The Bhagavad Gītā describes the Ātman as “indestructible, eternal and immeasurable as well as un-manifest, indescribable and unchangeable” (chapter 2). Without beginning or end, its nature is said to be permanent in all senses, transcending all conditions of time and place. In opposition to this, the corporeal or material world, including our own bodies and minds, are constantly changing, impermanent and subject to death and decay. This is referred to as saṃsāra and clinging to anything in this realm may bring short-term satisfaction, but, ultimately, results in suffering.

The true Guru, having directly experienced and understood the nature of the Ātman, attempts to bring the realization of that same knowledge within the student. This process has been described in some traditions as the Guru placing their lotus feet within the heart of the student. It is said that by touching the Guru’s feet, we are taking the dust from the path that he or she has traveled, leading to their own spiritual awakening. Placing the dust on our eyes symbolically opens them for our own illumination.



A skilled Guru’s personal experience in practice and teaching, as well as his or her philosophical knowledge, brings them the ability to act like a forest doctor (jāngalīkāyamāne), improvise and find the right medicine for each student, and remove the most deadly of spiritual poisons, or hālāhala. This is the poison that causes entanglement in saṃsāra, and the delusion (moha) that covers the spiritual heart, which has prevented us from experiencing the bliss of the Ātman.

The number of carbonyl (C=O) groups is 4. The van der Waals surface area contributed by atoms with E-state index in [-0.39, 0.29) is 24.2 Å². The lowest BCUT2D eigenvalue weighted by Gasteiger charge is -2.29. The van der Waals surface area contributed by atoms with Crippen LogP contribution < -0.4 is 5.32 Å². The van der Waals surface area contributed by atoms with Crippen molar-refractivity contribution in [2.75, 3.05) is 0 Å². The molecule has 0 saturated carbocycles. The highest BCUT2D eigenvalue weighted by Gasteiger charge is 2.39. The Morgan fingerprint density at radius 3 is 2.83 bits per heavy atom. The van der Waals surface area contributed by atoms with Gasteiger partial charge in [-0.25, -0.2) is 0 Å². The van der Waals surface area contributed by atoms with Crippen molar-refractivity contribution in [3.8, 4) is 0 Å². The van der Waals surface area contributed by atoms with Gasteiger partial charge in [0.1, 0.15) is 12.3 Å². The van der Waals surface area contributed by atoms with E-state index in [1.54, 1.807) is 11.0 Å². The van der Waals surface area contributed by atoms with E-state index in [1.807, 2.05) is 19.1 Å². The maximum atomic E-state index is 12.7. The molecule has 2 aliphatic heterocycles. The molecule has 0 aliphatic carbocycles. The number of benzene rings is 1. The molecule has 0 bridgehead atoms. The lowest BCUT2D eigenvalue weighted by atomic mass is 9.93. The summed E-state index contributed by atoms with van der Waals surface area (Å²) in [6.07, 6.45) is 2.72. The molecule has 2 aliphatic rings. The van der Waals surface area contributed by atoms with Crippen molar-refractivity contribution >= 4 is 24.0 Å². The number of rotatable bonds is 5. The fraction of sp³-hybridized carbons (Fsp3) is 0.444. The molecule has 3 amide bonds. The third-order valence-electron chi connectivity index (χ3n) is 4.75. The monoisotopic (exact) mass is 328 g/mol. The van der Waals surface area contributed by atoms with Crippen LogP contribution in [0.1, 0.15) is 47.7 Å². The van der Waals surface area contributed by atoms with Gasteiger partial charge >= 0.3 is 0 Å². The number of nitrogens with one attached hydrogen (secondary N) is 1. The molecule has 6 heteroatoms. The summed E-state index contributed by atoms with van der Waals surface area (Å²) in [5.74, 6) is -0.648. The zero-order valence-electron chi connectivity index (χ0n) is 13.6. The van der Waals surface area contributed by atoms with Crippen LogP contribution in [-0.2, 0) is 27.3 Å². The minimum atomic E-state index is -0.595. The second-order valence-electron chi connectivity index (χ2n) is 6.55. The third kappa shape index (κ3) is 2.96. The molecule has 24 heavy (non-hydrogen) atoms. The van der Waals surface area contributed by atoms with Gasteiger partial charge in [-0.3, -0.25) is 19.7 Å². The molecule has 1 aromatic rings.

There is a poignant verse from the Mahānārāyaṇa Upaniṣad describing this divine presence within us:

 

dahraṃ vipāpaṃ parameśmabhūtaṃ
yat puṇḍarīkaṃ puramadhyasaṃsthaṃ |
tatrāpi dahraṃ gaganaṃ viśoka-
stasmin yadanta-stad upāsitavyam ||

In the center of the city of the body, resides a small and sinless lotus of the heart, which is the residence of the Supreme. (And) in the interior of this space, there is a sorrow-less ether upon which one should meditate continuously.

 

Although the sanskrit word śraddha is often translated simply as faith, this is not an accurate reflection of it’s meaning. Breaking the word śraddhā down into its components śrat (satya – truth) and dhā (to hold or possess) helps us to understand it more accurately as holding satya within us. Śraddha is not at all blind and does not come from simply believing in something that we haven’t connected to, but instead comes as a result of a direct spiritual experience. It is this kind of experience that can lead to a firm conviction and determination that we are on the right path—the real meaning of śraddha in the context of spiritual practice.

The role of the Guru in developing śraddha is to give the student a glimpse of the divine within themselves, and to begin the process of opening the lotus of their own heart, inspiring them to move forward on the path of spiritual practice.

Chanting the opening mantra each morning with remembrance of its meaning has a profound effect on the quality of our practice, helping to subdue the unhelpful tendencies of the ego, and bring the focus back toward spiritual heart. Vande Gurūṇāṃ carṇāravinde!

 

Feature photography by Agathe Padovani